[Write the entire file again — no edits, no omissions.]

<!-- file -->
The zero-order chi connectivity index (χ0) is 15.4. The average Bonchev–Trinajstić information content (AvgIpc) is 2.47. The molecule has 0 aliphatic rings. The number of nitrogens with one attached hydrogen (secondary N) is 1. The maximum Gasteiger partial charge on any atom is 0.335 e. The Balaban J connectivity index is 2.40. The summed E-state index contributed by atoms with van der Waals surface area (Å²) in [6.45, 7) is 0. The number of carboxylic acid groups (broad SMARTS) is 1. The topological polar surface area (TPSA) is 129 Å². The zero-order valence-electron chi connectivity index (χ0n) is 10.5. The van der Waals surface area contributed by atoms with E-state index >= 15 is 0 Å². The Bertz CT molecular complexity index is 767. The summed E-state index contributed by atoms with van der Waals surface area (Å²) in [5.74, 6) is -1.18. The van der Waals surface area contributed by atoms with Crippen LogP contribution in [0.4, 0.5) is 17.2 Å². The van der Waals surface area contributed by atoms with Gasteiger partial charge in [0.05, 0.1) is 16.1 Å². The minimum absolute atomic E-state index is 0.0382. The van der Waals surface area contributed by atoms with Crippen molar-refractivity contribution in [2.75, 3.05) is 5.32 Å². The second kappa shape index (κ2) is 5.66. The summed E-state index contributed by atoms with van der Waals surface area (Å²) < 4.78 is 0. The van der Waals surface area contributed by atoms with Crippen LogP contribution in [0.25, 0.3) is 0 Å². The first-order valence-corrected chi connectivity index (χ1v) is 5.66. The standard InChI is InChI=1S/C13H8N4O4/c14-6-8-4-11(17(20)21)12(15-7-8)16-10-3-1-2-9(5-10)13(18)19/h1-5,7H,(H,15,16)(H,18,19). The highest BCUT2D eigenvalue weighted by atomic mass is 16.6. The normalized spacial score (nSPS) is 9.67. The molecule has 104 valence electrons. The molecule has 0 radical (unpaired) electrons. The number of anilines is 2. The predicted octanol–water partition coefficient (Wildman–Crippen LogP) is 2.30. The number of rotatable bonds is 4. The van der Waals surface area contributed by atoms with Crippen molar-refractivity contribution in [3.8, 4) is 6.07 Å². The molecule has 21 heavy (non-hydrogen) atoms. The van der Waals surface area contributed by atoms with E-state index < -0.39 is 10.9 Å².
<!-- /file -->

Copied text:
The zero-order chi connectivity index (χ0) is 15.4. The average Bonchev–Trinajstić information content (AvgIpc) is 2.47. The molecule has 0 aliphatic rings. The number of nitrogens with one attached hydrogen (secondary N) is 1. The maximum Gasteiger partial charge on any atom is 0.335 e. The Balaban J connectivity index is 2.40. The summed E-state index contributed by atoms with van der Waals surface area (Å²) in [6.45, 7) is 0. The number of carboxylic acid groups (broad SMARTS) is 1. The topological polar surface area (TPSA) is 129 Å². The zero-order valence-electron chi connectivity index (χ0n) is 10.5. The van der Waals surface area contributed by atoms with E-state index >= 15 is 0 Å². The Bertz CT molecular complexity index is 767. The summed E-state index contributed by atoms with van der Waals surface area (Å²) in [5.74, 6) is -1.18. The van der Waals surface area contributed by atoms with Crippen LogP contribution in [0.4, 0.5) is 17.2 Å². The van der Waals surface area contributed by atoms with Gasteiger partial charge in [0.05, 0.1) is 16.1 Å². The minimum absolute atomic E-state index is 0.0382. The van der Waals surface area contributed by atoms with Crippen molar-refractivity contribution in [2.75, 3.05) is 5.32 Å². The second kappa shape index (κ2) is 5.66. The summed E-state index contributed by atoms with van der Waals surface area (Å²) < 4.78 is 0. The van der Waals surface area contributed by atoms with Crippen LogP contribution in [0.25, 0.3) is 0 Å². The first-order valence-corrected chi connectivity index (χ1v) is 5.66. The standard InChI is InChI=1S/C13H8N4O4/c14-6-8-4-11(17(20)21)12(15-7-8)16-10-3-1-2-9(5-10)13(18)19/h1-5,7H,(H,15,16)(H,18,19). The highest BCUT2D eigenvalue weighted by atomic mass is 16.6. The normalized spacial score (nSPS) is 9.67. The molecule has 104 valence electrons. The molecule has 0 radical (unpaired) electrons. The number of anilines is 2. The predicted octanol–water partition coefficient (Wildman–Crippen LogP) is 2.30. The number of rotatable bonds is 4. The van der Waals surface area contributed by atoms with Crippen molar-refractivity contribution in [3.8, 4) is 6.07 Å². The molecule has 21 heavy (non-hydrogen) atoms. The van der Waals surface area contributed by atoms with E-state index < -0.39 is 10.9 Å².